His potential sentence went from years to months because of the plea.
CLEVELAND -- One of four Mahoning County deputy sheriffs accused of beating a jail inmate struck a plea deal with prosecutors late Wednesday, less than a week before his trial.
Raymond Hull pleaded guilty to two counts related to the beating of Tahwan Easterly in exchange for a reduced sentence and a dropped third charge.
Three other deputies charged in the beating are set to go on trial Monday.
Of eight sheriff's department members charged in the beating, Hull, 35, of Youngstown, is the fourth to plead guilty. Hull faced two counts of aiding and abetting in depriving an inmate of his right to be free from excessive force, plus one count of conspiracy. Prosecutors dropped one of the excessive force charges in the plea agreement.
Without pleading, Hull could have been sentenced to several years; that should go down to between 12 and 18 months under recommended legal guidelines, said Boardman attorney John F. Shultz, Hull's counsel.
The agreement also requires Hull to cooperate with all investigations and legal cases conducted at any level of government. Hull said he doesn't know whether he will be asked to testify against his colleagues next week.
Three others who have pleaded guilty in the beating testified against Budd.
Former jail supervisors William DeLuca and Ronald Denson and former deputy Ronald Kaschak said Budd ordered the beating of Easterly and made Kaschak write a false report about it. None still works for the department.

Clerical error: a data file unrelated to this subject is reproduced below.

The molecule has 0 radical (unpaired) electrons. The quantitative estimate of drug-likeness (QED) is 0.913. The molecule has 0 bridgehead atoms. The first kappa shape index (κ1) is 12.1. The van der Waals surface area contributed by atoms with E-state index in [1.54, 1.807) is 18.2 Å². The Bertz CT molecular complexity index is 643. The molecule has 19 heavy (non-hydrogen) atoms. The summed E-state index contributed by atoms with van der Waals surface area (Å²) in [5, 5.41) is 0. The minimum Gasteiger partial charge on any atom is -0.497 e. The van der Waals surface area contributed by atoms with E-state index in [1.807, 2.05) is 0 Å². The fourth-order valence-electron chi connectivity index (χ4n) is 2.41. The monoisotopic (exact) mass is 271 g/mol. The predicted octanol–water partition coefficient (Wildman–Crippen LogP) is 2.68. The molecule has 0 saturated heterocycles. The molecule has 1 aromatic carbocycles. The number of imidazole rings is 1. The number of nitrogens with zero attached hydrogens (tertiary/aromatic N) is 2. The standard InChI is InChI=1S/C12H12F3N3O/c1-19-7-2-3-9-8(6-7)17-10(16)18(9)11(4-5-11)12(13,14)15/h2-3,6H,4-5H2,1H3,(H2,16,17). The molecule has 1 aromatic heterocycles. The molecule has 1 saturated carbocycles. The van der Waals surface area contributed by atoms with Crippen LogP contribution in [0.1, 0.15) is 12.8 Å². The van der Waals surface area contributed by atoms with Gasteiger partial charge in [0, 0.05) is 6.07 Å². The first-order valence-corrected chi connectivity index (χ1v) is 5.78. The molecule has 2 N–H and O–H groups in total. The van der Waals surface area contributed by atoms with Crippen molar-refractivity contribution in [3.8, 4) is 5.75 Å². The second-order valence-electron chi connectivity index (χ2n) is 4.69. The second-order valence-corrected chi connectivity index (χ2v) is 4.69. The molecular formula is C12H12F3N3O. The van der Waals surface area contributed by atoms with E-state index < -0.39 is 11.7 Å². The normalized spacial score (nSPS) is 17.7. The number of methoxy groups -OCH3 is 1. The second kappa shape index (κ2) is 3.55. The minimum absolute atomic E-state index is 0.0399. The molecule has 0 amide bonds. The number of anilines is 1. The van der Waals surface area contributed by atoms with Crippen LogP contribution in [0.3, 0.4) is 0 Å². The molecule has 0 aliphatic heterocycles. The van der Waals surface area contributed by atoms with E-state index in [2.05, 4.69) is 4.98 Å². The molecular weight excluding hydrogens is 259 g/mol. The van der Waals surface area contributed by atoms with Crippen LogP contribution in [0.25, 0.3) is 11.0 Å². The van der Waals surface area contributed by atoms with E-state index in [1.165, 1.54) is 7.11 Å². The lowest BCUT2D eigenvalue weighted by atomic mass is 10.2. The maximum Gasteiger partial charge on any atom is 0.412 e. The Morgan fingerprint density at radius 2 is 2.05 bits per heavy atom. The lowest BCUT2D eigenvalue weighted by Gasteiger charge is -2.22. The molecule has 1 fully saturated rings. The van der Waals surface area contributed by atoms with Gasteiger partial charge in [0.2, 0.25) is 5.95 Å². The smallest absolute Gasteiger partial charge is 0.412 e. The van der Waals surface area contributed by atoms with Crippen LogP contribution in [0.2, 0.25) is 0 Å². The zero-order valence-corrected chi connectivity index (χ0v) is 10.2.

The two supervisors resigned before being charged; Kaschak was fired after he pleaded guilty.
Hull declined to comment on whether he plans to stay with the department until his sentencing in May.
In next week's trial, prosecutors will be allowed to use as evidence deputy Ryan Strange's earlier accounts of the Easterly beating, including a confession in which he played a role.
U.S. District Judge Lesley Wells ruled Wednesday that federal prosecutors did not mislead Strange into making the admission a year ago in FBI interviews and before a grand jury, and that they may use those statements when Strange and deputies Mark Dixon and John Rivera go on trial next week.
Strange, 28, of Vienna, had sought to suppress his earlier testimony, arguing it was a product of government misconduct. He contended attorneys led him to believe he was not a target of the federal investigation into Easterly's beating when he described his and others' involvement in front of the grand jury.
That belief gave him reason to give up his right not to testify against himself, said Strange's attorney, Scott R. Cochran.
"He [was] making the decision whether to waive his constitutional rights, and he's basing it upon their representation that he's not a target," Cochran said.
Government attorneys argued Strange was aware that he could make himself a target by testifying against himself. Court transcripts show Strange said he understood that, they said.
They also noted that Strange had changed his account of the beating in two interviews immediately before he testified in January 2004.
"He continued to add information," said U.S. attorney Matthew B. Kall. "His position changed moments before he went to the grand jury."